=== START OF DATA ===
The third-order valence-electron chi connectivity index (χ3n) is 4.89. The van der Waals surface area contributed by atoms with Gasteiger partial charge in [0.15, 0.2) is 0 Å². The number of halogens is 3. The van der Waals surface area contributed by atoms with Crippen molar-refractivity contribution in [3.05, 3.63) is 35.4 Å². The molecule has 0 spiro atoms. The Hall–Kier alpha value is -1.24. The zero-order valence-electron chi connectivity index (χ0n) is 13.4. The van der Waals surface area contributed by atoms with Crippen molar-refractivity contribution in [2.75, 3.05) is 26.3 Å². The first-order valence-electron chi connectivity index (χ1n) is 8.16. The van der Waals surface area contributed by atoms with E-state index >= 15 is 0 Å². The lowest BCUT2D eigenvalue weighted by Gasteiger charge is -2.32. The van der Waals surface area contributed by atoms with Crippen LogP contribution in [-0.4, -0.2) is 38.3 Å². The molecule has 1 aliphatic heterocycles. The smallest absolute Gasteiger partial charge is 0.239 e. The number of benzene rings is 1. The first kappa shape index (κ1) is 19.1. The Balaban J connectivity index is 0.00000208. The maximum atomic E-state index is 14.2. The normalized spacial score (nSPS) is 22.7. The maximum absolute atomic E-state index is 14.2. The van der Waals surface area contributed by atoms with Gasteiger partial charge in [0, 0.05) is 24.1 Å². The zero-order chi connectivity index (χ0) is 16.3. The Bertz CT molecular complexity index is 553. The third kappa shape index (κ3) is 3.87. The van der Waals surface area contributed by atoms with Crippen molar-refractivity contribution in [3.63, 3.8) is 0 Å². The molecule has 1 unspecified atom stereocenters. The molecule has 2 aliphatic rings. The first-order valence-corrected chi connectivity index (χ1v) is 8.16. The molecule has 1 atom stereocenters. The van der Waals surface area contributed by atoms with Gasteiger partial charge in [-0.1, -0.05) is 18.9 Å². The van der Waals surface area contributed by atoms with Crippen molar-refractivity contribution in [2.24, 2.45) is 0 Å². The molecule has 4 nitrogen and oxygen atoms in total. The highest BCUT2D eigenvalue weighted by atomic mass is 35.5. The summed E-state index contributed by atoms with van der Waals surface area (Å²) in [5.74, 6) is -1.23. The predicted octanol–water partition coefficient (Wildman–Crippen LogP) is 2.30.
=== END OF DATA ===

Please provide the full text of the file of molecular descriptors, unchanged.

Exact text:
The third-order valence-electron chi connectivity index (χ3n) is 4.89. The van der Waals surface area contributed by atoms with Gasteiger partial charge in [0.15, 0.2) is 0 Å². The number of halogens is 3. The van der Waals surface area contributed by atoms with Crippen molar-refractivity contribution in [3.05, 3.63) is 35.4 Å². The molecule has 0 spiro atoms. The Hall–Kier alpha value is -1.24. The zero-order valence-electron chi connectivity index (χ0n) is 13.4. The van der Waals surface area contributed by atoms with Crippen molar-refractivity contribution in [2.75, 3.05) is 26.3 Å². The first-order valence-electron chi connectivity index (χ1n) is 8.16. The van der Waals surface area contributed by atoms with E-state index >= 15 is 0 Å². The lowest BCUT2D eigenvalue weighted by Gasteiger charge is -2.32. The van der Waals surface area contributed by atoms with Crippen LogP contribution in [-0.4, -0.2) is 38.3 Å². The molecule has 1 aliphatic heterocycles. The smallest absolute Gasteiger partial charge is 0.239 e. The number of benzene rings is 1. The first kappa shape index (κ1) is 19.1. The Balaban J connectivity index is 0.00000208. The maximum atomic E-state index is 14.2. The normalized spacial score (nSPS) is 22.7. The maximum absolute atomic E-state index is 14.2. The van der Waals surface area contributed by atoms with Gasteiger partial charge in [0, 0.05) is 24.1 Å². The zero-order chi connectivity index (χ0) is 16.3. The Bertz CT molecular complexity index is 553. The third kappa shape index (κ3) is 3.87. The van der Waals surface area contributed by atoms with Crippen molar-refractivity contribution in [3.63, 3.8) is 0 Å². The molecule has 1 unspecified atom stereocenters. The molecule has 2 aliphatic rings. The first-order valence-corrected chi connectivity index (χ1v) is 8.16. The molecule has 1 atom stereocenters. The van der Waals surface area contributed by atoms with Gasteiger partial charge in [-0.1, -0.05) is 18.9 Å². The van der Waals surface area contributed by atoms with Crippen molar-refractivity contribution in [2.24, 2.45) is 0 Å². The molecule has 4 nitrogen and oxygen atoms in total. The highest BCUT2D eigenvalue weighted by atomic mass is 35.5. The summed E-state index contributed by atoms with van der Waals surface area (Å²) in [5.74, 6) is -1.23. The predicted octanol–water partition coefficient (Wildman–Crippen LogP) is 2.30.